Rural Hospice That Spurns Federal Funds Has Offered Free Care for 40 Years

Helping her father die at home “was the most meaningful experience in my nursing career,” said Rose Crumb. She went on to found Volunteer Hospice of Clallam County in Port Angeles, Wash.

Dan DeLong for Kaiser Health News

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Dan DeLong for Kaiser Health News

Rose Crumb can’t even count the number of people she’s helped die.

The former nurse, 91, who retired in her mid-80s, considers the question and then shakes her head, her blue eyes sharp above oval spectacles.

“Oh, hundreds,” estimates Crumb, the woman who almost single-handedly brought hospice care to the remote Pacific Northwest city of Port Angeles, Wash., nearly 40 years ago.

But the actual number of deaths she has witnessed is likely far higher — and Crumb’s impact far greater — than even she will admit, say those affiliated with the Volunteer Hospice of Clallam County.

“[Rose] let people know hospice is not all about dying,” said Bette Wood, who manages patient care for VHOCC. “Hospice is about how to live each and every day.”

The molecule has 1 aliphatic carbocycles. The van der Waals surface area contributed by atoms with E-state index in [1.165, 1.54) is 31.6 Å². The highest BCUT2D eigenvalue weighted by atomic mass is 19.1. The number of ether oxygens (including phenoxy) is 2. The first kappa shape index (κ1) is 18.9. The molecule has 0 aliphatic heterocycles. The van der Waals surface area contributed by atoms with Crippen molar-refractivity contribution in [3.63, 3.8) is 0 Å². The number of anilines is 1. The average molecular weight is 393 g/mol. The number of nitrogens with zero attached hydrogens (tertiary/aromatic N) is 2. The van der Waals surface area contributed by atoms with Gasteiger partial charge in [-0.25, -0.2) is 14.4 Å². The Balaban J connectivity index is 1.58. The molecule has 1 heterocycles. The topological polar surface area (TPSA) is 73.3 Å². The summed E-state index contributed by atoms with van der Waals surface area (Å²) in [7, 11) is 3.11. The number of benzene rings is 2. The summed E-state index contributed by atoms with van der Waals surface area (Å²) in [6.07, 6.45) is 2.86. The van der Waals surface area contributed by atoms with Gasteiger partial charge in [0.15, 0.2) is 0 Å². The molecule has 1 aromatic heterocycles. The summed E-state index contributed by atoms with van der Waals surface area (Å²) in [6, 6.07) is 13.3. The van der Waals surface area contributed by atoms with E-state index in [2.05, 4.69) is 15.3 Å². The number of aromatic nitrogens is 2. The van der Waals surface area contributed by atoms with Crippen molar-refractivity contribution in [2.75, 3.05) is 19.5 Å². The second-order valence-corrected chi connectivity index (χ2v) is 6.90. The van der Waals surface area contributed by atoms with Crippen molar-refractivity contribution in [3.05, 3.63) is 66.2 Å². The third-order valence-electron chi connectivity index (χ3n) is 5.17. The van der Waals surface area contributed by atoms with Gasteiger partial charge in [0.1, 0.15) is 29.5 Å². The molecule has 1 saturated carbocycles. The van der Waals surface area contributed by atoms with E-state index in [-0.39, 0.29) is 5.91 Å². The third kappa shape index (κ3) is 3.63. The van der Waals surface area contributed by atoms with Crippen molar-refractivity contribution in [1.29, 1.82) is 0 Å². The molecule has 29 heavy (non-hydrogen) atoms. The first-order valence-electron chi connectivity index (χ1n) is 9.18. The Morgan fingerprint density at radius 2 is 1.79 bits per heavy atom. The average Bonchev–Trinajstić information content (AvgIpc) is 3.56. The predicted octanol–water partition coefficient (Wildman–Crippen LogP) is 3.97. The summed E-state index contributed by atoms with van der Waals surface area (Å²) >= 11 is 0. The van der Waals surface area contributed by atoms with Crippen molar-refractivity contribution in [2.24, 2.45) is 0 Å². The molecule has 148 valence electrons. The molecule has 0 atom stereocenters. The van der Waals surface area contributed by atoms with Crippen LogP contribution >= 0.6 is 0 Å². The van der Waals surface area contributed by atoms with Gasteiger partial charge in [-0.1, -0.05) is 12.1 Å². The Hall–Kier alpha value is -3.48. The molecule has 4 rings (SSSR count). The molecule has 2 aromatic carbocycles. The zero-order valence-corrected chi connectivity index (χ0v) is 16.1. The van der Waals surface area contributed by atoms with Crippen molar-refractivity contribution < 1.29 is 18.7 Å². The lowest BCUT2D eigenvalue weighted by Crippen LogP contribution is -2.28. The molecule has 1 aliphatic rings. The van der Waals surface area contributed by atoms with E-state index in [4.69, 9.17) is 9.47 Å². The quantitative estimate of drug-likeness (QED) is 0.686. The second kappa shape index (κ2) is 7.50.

In a nation where Medicare pays nearly $16 billion a year for hospice care, and nearly two-thirds of providers are for-profit businesses, the tiny volunteer hospice is an outlier.

Since 1978, the hospice founded by Crumb — a mother of 10 and devoted Catholic — has offered free end-of-life care to residents of Port Angeles and the surrounding area. She was the first in the region to care for dying AIDS patients in the early days of the epidemic. Her husband, “Red” Crumb, who died in 1984 of leukemia, was an early patient.

“He died the most perfect death,” Rose Crumb told visitors on a recent afternoon. “He spent time alone with each of our kids. That meant so much to him.”

At the same time, Crumb and her successors have refused to accept federal funding or private insurance, relying instead on a mostly volunteer staff and community donations to keep the hospice going.